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Current time:0:00Total duration:5:18

Video transcript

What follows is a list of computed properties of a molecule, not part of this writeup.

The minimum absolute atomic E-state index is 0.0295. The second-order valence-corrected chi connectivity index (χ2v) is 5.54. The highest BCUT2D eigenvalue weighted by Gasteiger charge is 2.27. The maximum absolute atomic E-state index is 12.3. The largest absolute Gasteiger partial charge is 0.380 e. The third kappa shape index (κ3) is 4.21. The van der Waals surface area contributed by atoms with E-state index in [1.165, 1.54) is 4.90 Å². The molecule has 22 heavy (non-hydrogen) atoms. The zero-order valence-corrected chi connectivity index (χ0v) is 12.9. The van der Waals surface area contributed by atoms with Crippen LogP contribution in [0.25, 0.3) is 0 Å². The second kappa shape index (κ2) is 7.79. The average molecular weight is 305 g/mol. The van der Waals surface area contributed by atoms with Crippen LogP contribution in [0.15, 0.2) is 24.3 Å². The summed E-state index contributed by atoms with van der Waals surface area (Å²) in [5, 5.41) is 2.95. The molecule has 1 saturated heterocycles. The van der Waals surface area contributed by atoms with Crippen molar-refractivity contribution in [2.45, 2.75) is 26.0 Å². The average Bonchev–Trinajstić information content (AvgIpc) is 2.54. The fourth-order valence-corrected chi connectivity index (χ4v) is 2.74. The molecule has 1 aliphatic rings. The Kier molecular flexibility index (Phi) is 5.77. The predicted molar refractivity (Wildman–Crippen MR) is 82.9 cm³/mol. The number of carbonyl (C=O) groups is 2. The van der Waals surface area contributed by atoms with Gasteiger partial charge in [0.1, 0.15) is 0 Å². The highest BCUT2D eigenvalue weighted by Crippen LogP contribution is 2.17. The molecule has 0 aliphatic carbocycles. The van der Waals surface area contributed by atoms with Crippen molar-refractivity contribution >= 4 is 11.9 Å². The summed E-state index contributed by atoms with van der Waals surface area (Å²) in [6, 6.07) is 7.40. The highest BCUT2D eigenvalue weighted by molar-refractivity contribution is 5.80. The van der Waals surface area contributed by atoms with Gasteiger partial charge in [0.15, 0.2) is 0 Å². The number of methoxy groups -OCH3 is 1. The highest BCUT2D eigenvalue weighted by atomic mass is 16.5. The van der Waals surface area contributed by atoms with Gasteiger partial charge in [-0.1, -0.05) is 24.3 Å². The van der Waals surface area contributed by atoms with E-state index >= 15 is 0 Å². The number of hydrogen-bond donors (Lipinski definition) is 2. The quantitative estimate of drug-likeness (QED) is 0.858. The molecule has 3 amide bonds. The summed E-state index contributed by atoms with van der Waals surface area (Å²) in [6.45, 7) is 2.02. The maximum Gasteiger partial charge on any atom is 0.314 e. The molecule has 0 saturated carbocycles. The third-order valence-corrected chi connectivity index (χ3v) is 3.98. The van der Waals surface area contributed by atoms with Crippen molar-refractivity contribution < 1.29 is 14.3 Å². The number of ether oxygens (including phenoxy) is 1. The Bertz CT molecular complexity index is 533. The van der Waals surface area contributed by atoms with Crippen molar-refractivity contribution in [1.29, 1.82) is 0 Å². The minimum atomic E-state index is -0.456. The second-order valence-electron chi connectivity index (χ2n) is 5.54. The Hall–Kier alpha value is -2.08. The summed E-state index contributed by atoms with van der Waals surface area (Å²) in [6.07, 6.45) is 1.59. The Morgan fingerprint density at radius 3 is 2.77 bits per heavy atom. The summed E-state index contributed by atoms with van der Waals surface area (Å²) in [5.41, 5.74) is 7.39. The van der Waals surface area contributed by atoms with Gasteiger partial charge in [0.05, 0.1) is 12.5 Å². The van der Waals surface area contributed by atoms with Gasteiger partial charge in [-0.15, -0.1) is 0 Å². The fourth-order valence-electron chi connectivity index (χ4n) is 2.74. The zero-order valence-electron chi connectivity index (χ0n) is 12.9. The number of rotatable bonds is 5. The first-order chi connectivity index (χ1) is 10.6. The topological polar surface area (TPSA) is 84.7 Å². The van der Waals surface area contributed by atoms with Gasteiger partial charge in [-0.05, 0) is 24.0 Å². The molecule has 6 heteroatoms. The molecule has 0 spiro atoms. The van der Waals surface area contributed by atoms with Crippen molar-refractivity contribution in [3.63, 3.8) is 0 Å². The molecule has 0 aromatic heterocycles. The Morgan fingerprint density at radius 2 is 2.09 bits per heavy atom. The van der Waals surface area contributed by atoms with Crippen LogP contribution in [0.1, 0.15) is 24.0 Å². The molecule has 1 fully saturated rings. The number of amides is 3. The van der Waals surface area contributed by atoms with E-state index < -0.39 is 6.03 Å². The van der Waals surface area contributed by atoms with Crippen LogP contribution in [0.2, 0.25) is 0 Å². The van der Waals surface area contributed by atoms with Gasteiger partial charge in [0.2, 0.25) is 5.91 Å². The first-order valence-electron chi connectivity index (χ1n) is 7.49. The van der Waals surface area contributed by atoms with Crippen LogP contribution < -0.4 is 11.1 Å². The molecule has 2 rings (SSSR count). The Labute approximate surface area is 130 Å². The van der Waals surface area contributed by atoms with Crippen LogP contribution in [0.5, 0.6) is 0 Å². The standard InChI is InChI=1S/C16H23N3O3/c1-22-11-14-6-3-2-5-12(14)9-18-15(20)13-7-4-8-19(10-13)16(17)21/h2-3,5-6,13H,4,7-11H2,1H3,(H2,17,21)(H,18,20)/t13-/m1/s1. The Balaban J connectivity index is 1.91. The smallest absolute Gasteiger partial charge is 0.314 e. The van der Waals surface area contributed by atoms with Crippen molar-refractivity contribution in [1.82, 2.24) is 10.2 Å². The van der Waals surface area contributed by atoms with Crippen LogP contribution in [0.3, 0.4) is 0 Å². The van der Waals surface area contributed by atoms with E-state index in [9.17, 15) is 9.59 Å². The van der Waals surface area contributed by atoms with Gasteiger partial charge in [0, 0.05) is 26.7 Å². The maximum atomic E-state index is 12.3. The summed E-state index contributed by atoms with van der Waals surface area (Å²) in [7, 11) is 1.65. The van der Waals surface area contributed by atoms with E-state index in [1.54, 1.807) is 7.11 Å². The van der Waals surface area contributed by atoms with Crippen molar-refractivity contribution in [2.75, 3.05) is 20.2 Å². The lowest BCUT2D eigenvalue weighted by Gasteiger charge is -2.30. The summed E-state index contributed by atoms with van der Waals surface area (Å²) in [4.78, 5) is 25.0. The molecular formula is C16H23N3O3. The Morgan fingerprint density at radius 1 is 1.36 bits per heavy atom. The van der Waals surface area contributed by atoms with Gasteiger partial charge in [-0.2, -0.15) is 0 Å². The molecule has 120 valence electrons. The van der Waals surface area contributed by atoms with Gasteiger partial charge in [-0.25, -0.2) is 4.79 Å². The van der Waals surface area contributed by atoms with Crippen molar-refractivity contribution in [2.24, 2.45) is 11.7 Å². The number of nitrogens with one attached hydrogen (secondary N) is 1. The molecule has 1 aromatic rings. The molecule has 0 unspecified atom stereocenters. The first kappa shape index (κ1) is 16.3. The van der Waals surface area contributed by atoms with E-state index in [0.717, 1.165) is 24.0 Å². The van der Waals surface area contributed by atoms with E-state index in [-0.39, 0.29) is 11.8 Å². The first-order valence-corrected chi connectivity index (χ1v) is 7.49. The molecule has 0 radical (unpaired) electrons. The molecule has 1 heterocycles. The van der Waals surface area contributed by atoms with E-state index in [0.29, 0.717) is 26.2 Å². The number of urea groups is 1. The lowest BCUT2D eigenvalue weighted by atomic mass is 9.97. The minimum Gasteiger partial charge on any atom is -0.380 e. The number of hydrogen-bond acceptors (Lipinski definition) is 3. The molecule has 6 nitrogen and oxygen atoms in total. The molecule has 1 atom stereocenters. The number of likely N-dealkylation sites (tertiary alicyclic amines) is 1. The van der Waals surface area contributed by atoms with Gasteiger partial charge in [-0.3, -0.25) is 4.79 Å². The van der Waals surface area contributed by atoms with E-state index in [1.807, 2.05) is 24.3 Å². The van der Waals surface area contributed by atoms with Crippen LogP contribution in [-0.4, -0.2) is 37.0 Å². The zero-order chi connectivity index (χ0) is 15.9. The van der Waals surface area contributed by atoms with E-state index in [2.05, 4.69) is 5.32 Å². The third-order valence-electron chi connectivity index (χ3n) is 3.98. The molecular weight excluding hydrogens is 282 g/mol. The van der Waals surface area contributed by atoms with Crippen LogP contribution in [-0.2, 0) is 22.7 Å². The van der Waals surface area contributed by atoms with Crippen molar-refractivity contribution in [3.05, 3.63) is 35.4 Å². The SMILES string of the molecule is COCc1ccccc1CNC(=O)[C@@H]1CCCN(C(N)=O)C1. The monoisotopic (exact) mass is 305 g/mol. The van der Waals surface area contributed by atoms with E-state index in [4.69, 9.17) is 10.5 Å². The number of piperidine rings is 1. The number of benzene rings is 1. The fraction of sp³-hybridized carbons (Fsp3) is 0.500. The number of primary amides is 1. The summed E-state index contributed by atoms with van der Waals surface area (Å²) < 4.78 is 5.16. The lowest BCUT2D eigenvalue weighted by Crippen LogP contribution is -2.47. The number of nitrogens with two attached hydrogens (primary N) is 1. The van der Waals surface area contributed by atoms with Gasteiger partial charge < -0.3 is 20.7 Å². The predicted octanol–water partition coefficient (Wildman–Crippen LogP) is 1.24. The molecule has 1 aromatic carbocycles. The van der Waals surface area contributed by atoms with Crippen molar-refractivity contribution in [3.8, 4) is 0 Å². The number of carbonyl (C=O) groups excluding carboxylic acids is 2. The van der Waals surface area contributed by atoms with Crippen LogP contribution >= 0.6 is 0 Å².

transposition is finally a defect where the name actually describes what it is transposition is a switching one for one switch a for b and b going where a is supposed to go transposition of the great arteries so the two great arteries that come out of the heart are the pulmonary artery which leads to the lungs in the aorta oops it's not our rates arteries the other one is the aorta that leads to all the arteries in the body transposition of the great arteries so literally it means the aorta being where the pulmonary artery is supposed to be and the pulmonary artery being where the arrow dose is but really quick you're a drop of blood you come into the heart into the right atrium going to the right ventricle supposed to get pumped out through this blue vessel the pulmonary artery into the lungs then you come back as oxygenated blood into the left atrium going to the left ventricle gets pumped out through this red a order to the body so in transposition I'm going to erase this whole part this is all messed up remember these two are plugged into the opposite place where they're supposed to be whoo okay let's you erase that as I'm erasing take a minute and think about how our loop changes so now a drop of blood or is it going so staying with the blue the pulmonary artery the bleeding to the lungs now plugs over here into the left ventricle we raise a little bit more there so we can get our aorta is now plugged into the right side as receiving deoxygenated blood from the body okay or that doesn't look very pretty but I just want you to get the idea of this switch so now your blue blood coming in here you go to the right ventricle and it's going out this red bud vessel this is going to be filled with blue blood and then if your red blood coming back into the heart this way through the pulmonary veins remember the vessels that return blood to the heart have now switched so red blood still comes back into the left atrium goes to the left ventricle and then is going out back to the lungs again through the pulmonary artery as you see that the color inside the vessel does not match the color of the vessel that I've drawn so if you just follow this path that I described right here you should realize that we actually don't have a circuit like we usually do we actually have two completely closed off circuits so we have the body going to the right side and going right back to the body's we have a blue cycle the body going to the heart right atrium right ventricle and here back into the aorta right into the body we don't go through the lungs in this cycle so the blood never gets oxygenated it just stays blue and on the right side we have blood coming from the lungs red blood right left atrium left ventricle back out through the pulmonary arteries back to the lungs or picks up more oxygen so we have a red cycle and a blue cycle and there's no mixture I'm going to say wait a minute you can't live like that right you will die very quickly because you never pick up any oxygen you just got two cycles running parallel to each other never mixing which is why for this patient of this trial to survive there has to be a communication between the two systems and that's why usually transposition comes with a VSD I would almost say always ventricular septal defect so ventricular septal defect which is a part of a lot of different cardiac defects and sometimes you can just be on its own and close up as the baby grows older in this case the VSD is life-sustaining it gives these two cycles a place to mix so at least we get some oxygen into the body also don't forget that newborns have a ductus arteriosus here between the aorta and the pulmonary artery so ductus arteriosus in this case also providing a way for the two loops to have some communication this way of course we're still cyanotic because even at its best when we have a mixture of the two kinds of blood going out into the aorta so our goal here is that there's enough mixing that at least a blood we're sending out to the body is purple with some oxygen in it and this child is going to be blue and in fact they probably can't survive on the first six months without some type of surgery but thankfully now we have standard surgical procedures to plug everything back and connect the two loops to make one big circuit so when you see transposition of the great arteries think of the fact that the two great arteries leading out of the heart are switched we've got two independent cycles that are parallel in that for this child to be alive we need some kind of communication between them